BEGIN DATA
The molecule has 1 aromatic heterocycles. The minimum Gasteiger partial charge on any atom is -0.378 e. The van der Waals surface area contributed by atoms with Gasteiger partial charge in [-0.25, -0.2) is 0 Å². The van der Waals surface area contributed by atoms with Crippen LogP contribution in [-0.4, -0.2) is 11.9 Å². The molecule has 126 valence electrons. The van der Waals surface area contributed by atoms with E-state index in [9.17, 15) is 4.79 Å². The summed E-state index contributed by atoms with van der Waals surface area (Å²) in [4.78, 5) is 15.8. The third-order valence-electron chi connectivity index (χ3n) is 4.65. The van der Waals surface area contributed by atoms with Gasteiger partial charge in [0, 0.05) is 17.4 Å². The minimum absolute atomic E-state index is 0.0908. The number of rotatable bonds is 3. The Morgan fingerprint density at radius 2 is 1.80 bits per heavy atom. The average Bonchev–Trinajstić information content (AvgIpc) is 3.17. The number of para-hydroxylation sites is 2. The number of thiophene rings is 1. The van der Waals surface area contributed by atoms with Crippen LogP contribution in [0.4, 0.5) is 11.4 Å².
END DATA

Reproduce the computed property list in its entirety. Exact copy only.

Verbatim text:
The molecule has 1 aromatic heterocycles. The minimum Gasteiger partial charge on any atom is -0.378 e. The van der Waals surface area contributed by atoms with Gasteiger partial charge in [-0.25, -0.2) is 0 Å². The van der Waals surface area contributed by atoms with Crippen LogP contribution in [-0.4, -0.2) is 11.9 Å². The molecule has 126 valence electrons. The van der Waals surface area contributed by atoms with E-state index in [9.17, 15) is 4.79 Å². The summed E-state index contributed by atoms with van der Waals surface area (Å²) in [4.78, 5) is 15.8. The third-order valence-electron chi connectivity index (χ3n) is 4.65. The van der Waals surface area contributed by atoms with Gasteiger partial charge in [0, 0.05) is 17.4 Å². The minimum absolute atomic E-state index is 0.0908. The number of rotatable bonds is 3. The Morgan fingerprint density at radius 2 is 1.80 bits per heavy atom. The average Bonchev–Trinajstić information content (AvgIpc) is 3.17. The number of para-hydroxylation sites is 2. The number of thiophene rings is 1. The van der Waals surface area contributed by atoms with Crippen LogP contribution in [0.4, 0.5) is 11.4 Å².